Simon Peyton-Jones of Microsoft Research introduces a new tool called Transactional Memory to simplify concurrent programming. Due to the increasing prevalence of multi-core hardware, concurrent programming is becoming more and more important. Unfortunately, the most common tools for handling concurrency, locks and condition variables, are over 30 years old and fundamentally flawed. Problems that are simple undergraduate assignments in sequential programming become publishable results when done with concurrency.
Transactional Memory borrows the concept of an atomic transaction from databases. Rather than locking resources, a code block is marked as atomic, and when it runs, the reads and writes are done against a transaction log instead of global memory. When the code is complete, the runtime re-checks all of the reads to make sure they are unchanged and then commits all of the changes to memory at once. If any of the reads are dirty, the transaction is rolled back and re-executed. This, when combined with additional tools for blocking and choice, allows program to remain simple, correct, and composable while scaling to many threads without the additional overhead that course grained locking incurs.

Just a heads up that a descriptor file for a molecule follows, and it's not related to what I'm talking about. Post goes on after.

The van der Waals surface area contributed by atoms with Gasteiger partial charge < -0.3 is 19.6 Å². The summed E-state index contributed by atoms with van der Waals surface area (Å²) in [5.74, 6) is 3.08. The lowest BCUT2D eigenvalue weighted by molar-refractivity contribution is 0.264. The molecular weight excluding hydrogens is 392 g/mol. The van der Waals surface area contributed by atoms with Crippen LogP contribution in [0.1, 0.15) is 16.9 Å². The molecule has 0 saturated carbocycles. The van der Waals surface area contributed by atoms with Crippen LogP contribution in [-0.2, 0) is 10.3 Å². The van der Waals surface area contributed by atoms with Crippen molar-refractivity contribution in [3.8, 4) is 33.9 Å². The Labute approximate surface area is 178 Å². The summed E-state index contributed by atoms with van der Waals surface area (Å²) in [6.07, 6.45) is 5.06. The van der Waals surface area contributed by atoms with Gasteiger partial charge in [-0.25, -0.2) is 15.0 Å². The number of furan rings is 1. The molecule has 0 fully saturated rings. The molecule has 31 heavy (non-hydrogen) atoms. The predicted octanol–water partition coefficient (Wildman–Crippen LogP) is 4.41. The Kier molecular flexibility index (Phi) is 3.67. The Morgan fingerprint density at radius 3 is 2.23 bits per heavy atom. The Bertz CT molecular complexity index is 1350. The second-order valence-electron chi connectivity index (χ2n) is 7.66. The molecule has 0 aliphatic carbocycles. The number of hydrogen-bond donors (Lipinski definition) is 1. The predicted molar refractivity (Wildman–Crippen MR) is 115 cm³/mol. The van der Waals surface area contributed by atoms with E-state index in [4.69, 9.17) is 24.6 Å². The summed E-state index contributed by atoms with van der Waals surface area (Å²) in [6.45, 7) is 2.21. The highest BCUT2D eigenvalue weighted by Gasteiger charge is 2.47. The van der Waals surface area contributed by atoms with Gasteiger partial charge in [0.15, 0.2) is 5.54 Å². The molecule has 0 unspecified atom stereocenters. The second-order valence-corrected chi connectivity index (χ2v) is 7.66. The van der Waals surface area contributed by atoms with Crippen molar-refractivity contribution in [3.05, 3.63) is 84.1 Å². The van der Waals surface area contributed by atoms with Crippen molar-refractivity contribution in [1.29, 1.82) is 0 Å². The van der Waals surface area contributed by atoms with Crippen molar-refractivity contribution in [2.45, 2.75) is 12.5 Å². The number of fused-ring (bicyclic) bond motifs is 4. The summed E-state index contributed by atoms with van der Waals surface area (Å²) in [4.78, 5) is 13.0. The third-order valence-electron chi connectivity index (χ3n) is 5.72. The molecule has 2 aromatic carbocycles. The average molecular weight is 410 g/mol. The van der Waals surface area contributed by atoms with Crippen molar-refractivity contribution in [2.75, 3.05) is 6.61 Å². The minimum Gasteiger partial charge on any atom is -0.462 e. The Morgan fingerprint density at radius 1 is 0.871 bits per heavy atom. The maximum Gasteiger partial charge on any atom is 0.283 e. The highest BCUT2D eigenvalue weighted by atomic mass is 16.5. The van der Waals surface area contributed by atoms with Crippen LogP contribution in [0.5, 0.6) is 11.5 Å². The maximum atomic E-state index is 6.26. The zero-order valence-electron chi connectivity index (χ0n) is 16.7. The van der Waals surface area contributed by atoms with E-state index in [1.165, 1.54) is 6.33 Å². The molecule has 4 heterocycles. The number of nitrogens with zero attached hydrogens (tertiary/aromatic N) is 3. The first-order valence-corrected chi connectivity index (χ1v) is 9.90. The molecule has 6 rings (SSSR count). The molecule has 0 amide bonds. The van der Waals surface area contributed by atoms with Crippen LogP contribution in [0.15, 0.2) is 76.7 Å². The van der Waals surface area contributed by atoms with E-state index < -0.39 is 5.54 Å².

Simon Peyton Jones, MA, MBCS, CEng, graduated from Trinity College Cambridge in 1980. After two years in industry, he spent seven years as a lecturer at University College London, and nine years as a professor at Glasgow University, before moving to Microsoft Research (Cambridge) in 1998. His main research interest is in functional programming languages, their implementation, and their application. He has led a succession of research projects focused around the design and implementation of production-quality functional-language systems for both uniprocessors and parallel machines.
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